|The information on these pages is accurate to the best of the author's knowledge. The author can assume no responsibility for the use or misuse of this information by the reader. The reader is expected to secure any other information needed from Service Manuals or other sources. It is up to the reader to determine his/her ability to make any modifications noted. If the reader does not feel qualified he/she should enlist professional help.|
Relay Basics 101
By Chet Walters
A relay works this way: Your switch "turns on" the relay. The relay "turns on" your accessory. A relay draws very little current through your switch (milliamps) which protects your switch from burnout. The when "turned on" relay can switch a much larger current (30 amps) and not burn out.
Some may not know what a relay is or how it works. Maybe a little parable. There once was a little man named Jon whose job it was to lift a weight of 50 lbs. He could do this all day long with no trouble. But, one day the boss came up and said that Jon now had to lift 200 lbs. But Jon knew he could not lift 200 lbs without eventually breaking his poor little back. So, he got his friend, Hercules to lift the 200 lbs each time that Jon tapped him on the shoulder. So Jon was able to lift the extra weight through Hercules' strength and Jon did not have to lift any weight at all.
Let's say you want to add some extra horns to your bike. Your horn switch (Jon) was designed little but it only had to supply current (50 lbs) to your dinky little stock horn and can do that easily. However, your new horns are bigger and require more current (200 lbs). If you simply hook up the new horns to your existing wiring and switch, then your switch will burn out rather quickly. How to get around this? Install a relay (Hercules). A relay is a mechanical or solid state SWITCH which is triggered (tapped on the shoulder) by current supplied to its trigger terminal (86). When current hits that terminal it closes the switch inside the relay, be it mechanical (by energizing a coil magnet) or solid state (by tripping a transistor). The other terminals of the relay then feed current from the INPUT terminal (30/51) through the now closed contacts to the OUTPUT terminal (87). Your old horn switch does not feed current to your new horns, it only triggers the switch inside the relay. The switch inside the relay feeds current to your horns from a completely different source (ie battery).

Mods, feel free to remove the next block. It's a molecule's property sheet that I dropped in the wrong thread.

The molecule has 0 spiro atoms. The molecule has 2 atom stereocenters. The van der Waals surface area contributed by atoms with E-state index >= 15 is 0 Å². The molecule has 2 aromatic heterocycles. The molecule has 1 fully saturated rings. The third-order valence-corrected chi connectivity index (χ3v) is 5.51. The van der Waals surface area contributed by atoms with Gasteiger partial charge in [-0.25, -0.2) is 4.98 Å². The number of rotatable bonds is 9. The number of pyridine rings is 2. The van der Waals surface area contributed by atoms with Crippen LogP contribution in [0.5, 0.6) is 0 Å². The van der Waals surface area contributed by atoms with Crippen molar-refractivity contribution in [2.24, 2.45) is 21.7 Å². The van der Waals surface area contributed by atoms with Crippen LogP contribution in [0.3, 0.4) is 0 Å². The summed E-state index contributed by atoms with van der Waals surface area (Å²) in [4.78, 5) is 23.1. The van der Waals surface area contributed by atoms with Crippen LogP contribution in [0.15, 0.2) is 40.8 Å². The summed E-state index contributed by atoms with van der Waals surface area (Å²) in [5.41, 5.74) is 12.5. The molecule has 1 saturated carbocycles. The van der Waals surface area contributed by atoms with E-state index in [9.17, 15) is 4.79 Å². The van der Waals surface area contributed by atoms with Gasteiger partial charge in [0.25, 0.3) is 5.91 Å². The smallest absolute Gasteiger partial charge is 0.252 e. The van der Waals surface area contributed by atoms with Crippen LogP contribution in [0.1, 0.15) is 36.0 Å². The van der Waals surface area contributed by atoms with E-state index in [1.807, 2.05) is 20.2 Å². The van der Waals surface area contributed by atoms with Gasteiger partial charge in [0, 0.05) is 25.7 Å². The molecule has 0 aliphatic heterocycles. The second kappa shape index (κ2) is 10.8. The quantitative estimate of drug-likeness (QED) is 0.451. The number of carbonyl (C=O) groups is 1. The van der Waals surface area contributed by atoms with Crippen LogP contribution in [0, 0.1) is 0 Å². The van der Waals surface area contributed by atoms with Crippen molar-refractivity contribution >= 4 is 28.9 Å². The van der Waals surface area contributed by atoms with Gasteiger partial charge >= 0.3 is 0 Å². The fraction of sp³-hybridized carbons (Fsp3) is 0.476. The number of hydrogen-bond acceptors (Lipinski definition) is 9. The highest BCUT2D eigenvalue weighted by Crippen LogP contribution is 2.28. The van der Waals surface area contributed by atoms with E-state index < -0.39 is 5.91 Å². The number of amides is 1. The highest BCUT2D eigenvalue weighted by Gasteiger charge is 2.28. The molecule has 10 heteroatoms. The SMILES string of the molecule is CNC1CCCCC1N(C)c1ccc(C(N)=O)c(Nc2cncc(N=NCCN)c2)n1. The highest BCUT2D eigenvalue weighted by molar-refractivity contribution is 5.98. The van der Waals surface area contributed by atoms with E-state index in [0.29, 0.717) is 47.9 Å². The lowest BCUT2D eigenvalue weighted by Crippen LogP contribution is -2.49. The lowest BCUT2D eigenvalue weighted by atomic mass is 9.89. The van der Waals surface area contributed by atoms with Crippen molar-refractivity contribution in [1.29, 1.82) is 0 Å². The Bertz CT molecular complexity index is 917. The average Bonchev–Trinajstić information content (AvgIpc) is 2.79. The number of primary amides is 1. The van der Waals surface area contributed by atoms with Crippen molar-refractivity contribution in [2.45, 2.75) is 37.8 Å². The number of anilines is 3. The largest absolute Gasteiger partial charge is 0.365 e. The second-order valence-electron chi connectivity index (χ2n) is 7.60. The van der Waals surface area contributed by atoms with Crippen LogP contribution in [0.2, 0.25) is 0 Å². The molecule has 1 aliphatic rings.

To wire up your new horns so that your little switch can work them, wire them as illustrated. Your old horn wire that went "hot" when you pushed the horn button is hooked to the TRIGGER terminal (86). When you hit the horn button, the button only needs to supply a small amount of current to trigger your relay. Hook up heavier wire thru a fuse directly from the battery to the INPUT (IN) terminal (30/51) and then hook your new horns "hot" to the OUTPUT (OUT) terminal (87). Terminal 85 is common ground (you can use your old horn ground). Now, instead of asking your weak and EXPENSIVE horn switch to work the increased load, your strong, CHEAP and easily replaceable relay does all the heavy lifting. (Click here for more info)
Relays will also fail after a time. Some are even rated by the number of times they will close a circuit before burning out (common relays are usually rated to 100,000 operations). The advantage is that a relay is normally cheaper and easier to replace than a switch. Using a relay also allows the use of smaller gauge wire to the switch as well.
|A common auto relay is
shown above along with the functions of the terminals.
One should test these terminals to determine what each actually does before making a permanent installation. If the center terminal is labeled ON THE RELAY as "87a" then it is usually a normally closed (on) terminal and will be hot (complete the circuit with terminal 30) when the trigger is cold. The one ON THE RELAY labeled as terminal "87" will usually be a normally open (off). If you have only a five pin relay and need to use it for a single power wire, you need to know that the 87a will be "hot" when the relay is off. In this case, use 87 for input and 30 for out so the 87a will be dead when off. These 87 & 87a terminals can be used creatively as input to feed current from two sources to the 30 used as output. Details on use of these terminals in this reversed fashion can be found at http://www.rattlebars.com/goodies/bulk.html One should always mount a relay of this type with the terminals down and it helps to seal the seams around the case and terminals with silicone seal. These relays are sensitive to moisture and they will corrode if directly exposed. For a source of waterproof relays, check your local boat shop or ">CLICK<"
click for larger
Another type of auto relay (Conduct-tite #84607) is shown here.
One should test these terminals to determine what each actually does before making a permanent installation. Terminals on this three post relay are labeled here with the functions of the terminals matched to the more common 4&5 post relay above. These terminals are not interchangeable and the case provides the ground. This relay appears very similar to a typical auto horn relay, but most auto horn relay completes the ground circuit and is unusable in other applications. One should always mount a relay of this type with the terminals down and it helps to seal the seams around the case and terminals with silicone seal. These relays are sensitive to moisture and they will corrode if directly exposed.
Shown here four and five pin relays from a pre-'04 GL1800 Gold Wing